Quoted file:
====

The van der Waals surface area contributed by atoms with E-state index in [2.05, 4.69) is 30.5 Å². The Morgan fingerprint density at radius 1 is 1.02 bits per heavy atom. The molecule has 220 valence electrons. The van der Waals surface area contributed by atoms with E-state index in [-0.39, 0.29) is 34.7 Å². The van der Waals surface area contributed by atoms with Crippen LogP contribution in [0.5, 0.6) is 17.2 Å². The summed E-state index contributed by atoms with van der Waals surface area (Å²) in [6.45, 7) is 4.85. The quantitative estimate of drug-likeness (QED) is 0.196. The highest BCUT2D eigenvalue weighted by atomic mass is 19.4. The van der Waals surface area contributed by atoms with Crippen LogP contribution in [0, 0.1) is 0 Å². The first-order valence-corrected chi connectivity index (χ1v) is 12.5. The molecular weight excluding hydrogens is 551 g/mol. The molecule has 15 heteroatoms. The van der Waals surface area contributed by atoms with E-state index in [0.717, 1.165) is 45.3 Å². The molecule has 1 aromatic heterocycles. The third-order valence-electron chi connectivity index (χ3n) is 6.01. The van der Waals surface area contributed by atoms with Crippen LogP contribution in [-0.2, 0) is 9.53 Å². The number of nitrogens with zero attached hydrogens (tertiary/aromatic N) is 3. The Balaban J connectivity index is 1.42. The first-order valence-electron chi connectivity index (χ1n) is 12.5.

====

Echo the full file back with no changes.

The van der Waals surface area contributed by atoms with E-state index in [2.05, 4.69) is 30.5 Å². The Morgan fingerprint density at radius 1 is 1.02 bits per heavy atom. The molecule has 220 valence electrons. The van der Waals surface area contributed by atoms with E-state index in [-0.39, 0.29) is 34.7 Å². The van der Waals surface area contributed by atoms with Crippen LogP contribution in [0.5, 0.6) is 17.2 Å². The summed E-state index contributed by atoms with van der Waals surface area (Å²) in [6.45, 7) is 4.85. The quantitative estimate of drug-likeness (QED) is 0.196. The highest BCUT2D eigenvalue weighted by atomic mass is 19.4. The van der Waals surface area contributed by atoms with Crippen LogP contribution in [0, 0.1) is 0 Å². The first-order valence-corrected chi connectivity index (χ1v) is 12.5. The molecular weight excluding hydrogens is 551 g/mol. The molecule has 15 heteroatoms. The van der Waals surface area contributed by atoms with E-state index in [0.717, 1.165) is 45.3 Å². The molecule has 1 aromatic heterocycles. The third-order valence-electron chi connectivity index (χ3n) is 6.01. The van der Waals surface area contributed by atoms with Crippen LogP contribution in [-0.2, 0) is 9.53 Å². The number of nitrogens with zero attached hydrogens (tertiary/aromatic N) is 3. The Balaban J connectivity index is 1.42. The first-order valence-electron chi connectivity index (χ1n) is 12.5.